The reference to Carron Shore is to the river Carron (Denovan is close to the River Carron). He suggests his brother Gideon could have come to stay at his country home, instead of going to Bath Spa. There is an entry in a Gazetteer of Scotland in 1882 for Denovan as a village and mansion in the northern vicinity of Denny Stirlingshire, and in 2000 (about 200 years later than this letter was written), it is still there.
I am now at Denovan which grows every day more beautiful by my Planting and Improvements. James the gardener regrets much that his labor & fine crops will have none to praise them. Nevertheless, if Gideon gets his feet again, I think Bath, nor its environs, will not keep him, and James may persist in doing one thing or another.
Of your neatness & attention to my ornamentals, I have dayly proof before my Eyes here & find myself still further beholden for the arrangement of those in Park Street.
The next paragraphs suggest that Mr and Mrs Gideon Johnstone are living in the property, which has been leased unfurnished, and that as the lease is due to end, they have to make arrangements about the furniture. The reference to "the Driping Stone" is a mystery too, as the Oxford English Dictionary defines it as an architectural term referring to a projection on a building to protect the parts below from the rain!
I fear you may be putting yourself & Gideon to inconvenience by moving on account of the expiration of my Lease. That happens not till 7th September I believe & if it were agreeable to you to continue longer, it is probable Mrs Galatin wd be ready to accept of you as Tenants by the Month, or Week, as most convenient, and in such case the furniture need not be sent off till your convenience.
I sent a list inclosed to Gideon of such things as I thought might be worth sending down, the other articles would be very expensive in Freight & as Mrs Galatin declines taking any of them, if there be any of them that could be of use to my brother George I would be glad he had them, (The Driping Stone particularly) & remainder might be committed to the care of Mr Dingwall the upholsterer, son of Alex Dingwall — or rather to Mr Sykes to put up in one of my houses in Leadenhall Street, that will I hope be soon ready to receive them by the removal of a tenant who will pay no rent, and in this way probably they may turn to the most use & advantage. The expense of a sale wd sink them.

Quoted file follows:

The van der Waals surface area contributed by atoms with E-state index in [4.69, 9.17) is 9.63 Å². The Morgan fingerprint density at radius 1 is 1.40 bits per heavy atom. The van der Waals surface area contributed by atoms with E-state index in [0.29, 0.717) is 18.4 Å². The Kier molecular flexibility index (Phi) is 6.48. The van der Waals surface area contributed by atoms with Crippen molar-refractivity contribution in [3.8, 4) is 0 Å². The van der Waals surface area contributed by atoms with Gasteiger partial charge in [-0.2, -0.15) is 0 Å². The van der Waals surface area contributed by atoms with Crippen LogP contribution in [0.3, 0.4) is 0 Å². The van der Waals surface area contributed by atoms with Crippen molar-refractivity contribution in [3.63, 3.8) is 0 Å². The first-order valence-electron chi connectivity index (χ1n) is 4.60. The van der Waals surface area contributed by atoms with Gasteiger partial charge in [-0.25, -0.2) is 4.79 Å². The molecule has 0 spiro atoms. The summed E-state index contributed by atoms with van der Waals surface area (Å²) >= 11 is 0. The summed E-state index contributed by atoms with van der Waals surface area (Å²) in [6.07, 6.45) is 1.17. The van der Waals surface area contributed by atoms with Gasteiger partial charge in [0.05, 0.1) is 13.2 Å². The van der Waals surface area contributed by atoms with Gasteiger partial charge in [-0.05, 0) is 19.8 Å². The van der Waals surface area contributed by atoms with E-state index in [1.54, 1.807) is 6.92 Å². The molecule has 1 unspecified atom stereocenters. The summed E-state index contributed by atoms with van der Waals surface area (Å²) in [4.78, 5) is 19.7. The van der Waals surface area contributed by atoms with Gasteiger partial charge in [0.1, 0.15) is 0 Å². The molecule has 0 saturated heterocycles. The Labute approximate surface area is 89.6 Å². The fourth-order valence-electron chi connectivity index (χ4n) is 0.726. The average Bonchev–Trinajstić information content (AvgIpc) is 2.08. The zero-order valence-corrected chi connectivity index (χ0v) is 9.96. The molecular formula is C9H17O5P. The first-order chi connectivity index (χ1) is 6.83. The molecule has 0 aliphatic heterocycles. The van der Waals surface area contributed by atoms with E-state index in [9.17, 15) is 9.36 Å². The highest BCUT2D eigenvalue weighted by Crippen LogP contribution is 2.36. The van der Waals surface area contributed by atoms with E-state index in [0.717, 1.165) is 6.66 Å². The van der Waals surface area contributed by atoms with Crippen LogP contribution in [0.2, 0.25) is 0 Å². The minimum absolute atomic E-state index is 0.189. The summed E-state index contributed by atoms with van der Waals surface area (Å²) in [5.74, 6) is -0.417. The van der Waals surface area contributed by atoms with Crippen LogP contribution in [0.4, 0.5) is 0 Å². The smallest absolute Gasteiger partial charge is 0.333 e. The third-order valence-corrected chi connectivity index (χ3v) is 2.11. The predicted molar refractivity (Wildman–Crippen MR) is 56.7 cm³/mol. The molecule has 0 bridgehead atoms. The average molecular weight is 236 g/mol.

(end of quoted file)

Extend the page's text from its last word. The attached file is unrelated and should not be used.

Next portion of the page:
Note: the 1780 directory lists Sykes and Hyndle, upholsterers in Shoreditch, which is near Leadenhall Street. I wonder if the upholsterer Dingwall — worked for/was apprenticed to them. That MIGHT explain why Sykes rather than Dingwall could be entrusted with the goods.
He closes the letter with abbreviated greetings
With my best wishes to my dear br, I am dr Madam
your faithful & obedt S,
Denovan 2nd August
There are no postmarks to show the letter originated from Denny, but as the Edinburgh Bishop mark is two days after the letter was dated, it seems a reasonable assumption. But I was surprised that it took four days from Edinburgh to London, as the recognised time for that journey was 3 days. The Time Bill of 1797 lists the departure from Edinburgh at 3.45pm and arriving in London 57 hours 25 minutes later.
Alan W Robertson, 'Great Britain Post Roads Post Towns & Postal Rates 1635-1839'
Willcocks & Jay, 'The British County Catalogue of Postal History — London'
Edmund Vale, 'The Mail-Coach Men of the late 18th Century'
In addition, I am indebted to contacts in Britain — Mark Harris, Val Wilson and Judy Olsen for background information.
Last modified 26 May 2010